"Employment has risen from its low point, but it has grown no faster than the adult population," writes economist Paul Krugman. "And the plight of the unemployed continues to worsen: more than six million Americans have been out of work for six months or longer, and more than four million have been jobless for more than a year.
"It would be nice if someone in Washington actually cared."
"Why isn't Washington paying attention to what most Americans need in the here-and-now economy?" asks Reich. "Because the White House and congressional Democrats don't dare admit how bad the economy continues to be for so many people. They're holding their breath, hoping the recovery catches fire next year before Election Day.
"Republicans don't dare admit how bad the economy is because they don't want to increase public spending or strengthen safety nets. And their patrons on Wall Street don't want to modify mortgages. Republicans would rather Americans believe their big lie that taming the deficit will create jobs and restore the economy."
"So we're paying a heavy price for Washington's obsession with phantom menaces," says Krugman. "By looking for trouble in all the wrong places, our political class is preventing us from dealing with the real crisis: the millions of American men and women who can't find work."
President Obama's approval rate for handling the economy is at its lowest point and that of Congress is even lower, which should indicate a disconnect between the complacency in Washington and what the people on Main Streets are experiencing or seeing around them. "The fixation on the federal deficit has silenced talk of more fiscal stimulus," the Times said editorially. "But more aid to states could help stanch job loss. Programs that create public-works jobs could be tailored to groups with high unemployment, and job re- training could focus on the long-term unemployed."
"The sound of one hand clapping is what you hear when policy makers wave those kinds of ideas away."
"The economy still needs help and, specifically, a sustained focus on jobs and income. Instead, policy makers are gearing up for deep spending cuts, ignoring the damage they are likely to cause," the Times said editorially on May Day. "Last quarter, cutbacks by governments at all levels took a chunk out of overall growth. If cuts of similar or greater magnitude become the norm, the slow economic pace of the first quarter also could very well become the norm. It's nice to believe slowing growth is transitory. But as long as spending, jobs and incomes are at risk and policy priorities are skewed, it's hard to believe in a turnaround."
I am not suggesting here that the federal deficit is not a problem but as many able economists have pointed out, big steps to expand the economy, put people back to work, increase both exports and domestic spending – along with some progressive tax increases – would go a long way toward reining it in.
It's not like nobody in official Washington cares about the jobs situation or is sitting mute in the face of the crisis. For months now members of the Congressional Black Caucus (CBC), organized labor and state and local advocacy groups around the country have raised the alarm and tried to get a message to the White House. But these voices and these efforts have gone relatively unreported by th e major mass media – the Times included – caught up as they are in deficit mania.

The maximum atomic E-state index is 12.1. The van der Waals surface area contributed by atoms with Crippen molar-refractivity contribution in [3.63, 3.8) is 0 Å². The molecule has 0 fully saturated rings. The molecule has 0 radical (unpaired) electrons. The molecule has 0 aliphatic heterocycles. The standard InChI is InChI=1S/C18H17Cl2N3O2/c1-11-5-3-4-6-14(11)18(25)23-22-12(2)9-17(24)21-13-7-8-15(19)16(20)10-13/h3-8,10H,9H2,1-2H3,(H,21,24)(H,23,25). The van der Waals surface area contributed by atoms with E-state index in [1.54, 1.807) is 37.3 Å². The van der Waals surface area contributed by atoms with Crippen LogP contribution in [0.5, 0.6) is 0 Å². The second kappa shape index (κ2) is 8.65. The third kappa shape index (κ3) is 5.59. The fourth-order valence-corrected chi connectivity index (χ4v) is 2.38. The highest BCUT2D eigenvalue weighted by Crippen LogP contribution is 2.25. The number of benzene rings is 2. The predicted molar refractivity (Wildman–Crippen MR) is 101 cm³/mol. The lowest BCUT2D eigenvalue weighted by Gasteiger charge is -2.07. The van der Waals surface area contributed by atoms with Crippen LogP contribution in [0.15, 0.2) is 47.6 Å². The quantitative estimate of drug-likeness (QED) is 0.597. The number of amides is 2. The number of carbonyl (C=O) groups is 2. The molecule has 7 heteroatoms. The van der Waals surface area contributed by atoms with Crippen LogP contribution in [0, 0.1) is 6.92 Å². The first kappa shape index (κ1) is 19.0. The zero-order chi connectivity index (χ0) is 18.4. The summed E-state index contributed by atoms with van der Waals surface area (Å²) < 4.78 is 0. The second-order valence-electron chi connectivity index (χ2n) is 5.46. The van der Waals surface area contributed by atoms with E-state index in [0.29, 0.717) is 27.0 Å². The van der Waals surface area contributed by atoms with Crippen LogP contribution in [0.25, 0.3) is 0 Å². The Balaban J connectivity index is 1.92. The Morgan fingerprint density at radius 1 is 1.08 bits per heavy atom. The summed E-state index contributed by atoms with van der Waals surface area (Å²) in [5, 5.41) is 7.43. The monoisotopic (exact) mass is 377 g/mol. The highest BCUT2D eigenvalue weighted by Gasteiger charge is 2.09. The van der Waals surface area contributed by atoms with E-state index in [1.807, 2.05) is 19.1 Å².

"It's critical that policy makers focus on strategies to increase job opportunities instead of promoting deep budget cuts that could unravel the slow and fragile recovery," said Campbell, the Women's Law Caucus' Co- President.
"For the 16th straight month, we have seen growth in private sector jobs – last month being the strongest for job growth since February 2006," reads a statement by CBC chair Emanuel Cleaver, II. Nevertheless, the overall unemployment rate increased by .2 percent and unemployment in the African American community has increased by .6 percent to a painful 16.1 percent. The fact still remains that millions are still out of work, which is particularly challenging, given the fact that increasingly higher gas prices are putting a strain on every American family.
"After four months of controlling the House, the Republican Leadership has not considered or introduced one single jobs bill. Instead they continue to cut funding to critical programs that directly and negatively impact our country's most vulnerable communities, costing hundreds of thousands of jobs. I am fearful that reckless spending cuts will severely undermine and prevent recovery for every American community. The CBC remains committed to responsibly reducing the deficit, while safeguarding the progress that we have made in the job market by investing in our future. Investing in our communities goes hand in hand with full economic recovery. No investment, no recovery."
One could reasonably ask members of Congress and the Administration why there is no "National Commission on Economic Growth and Employment." Or, why there is no "gang" of six politicians working their tails off to come up with a solution to the nation's jobs crisis. Instead we have a concerted campaign, abetted by a pliant media, to maneuver the country into accepting schemes that will actually slow down growth, reducing the number of jobs available in the public sector and increase the precariousness of workers in their retirement years.
And, some might ask why big companies and banks can be rescued while the powers-that-be act as if they have abandoned the jobless as the politicians embark on a frenzy of "deficit reduction."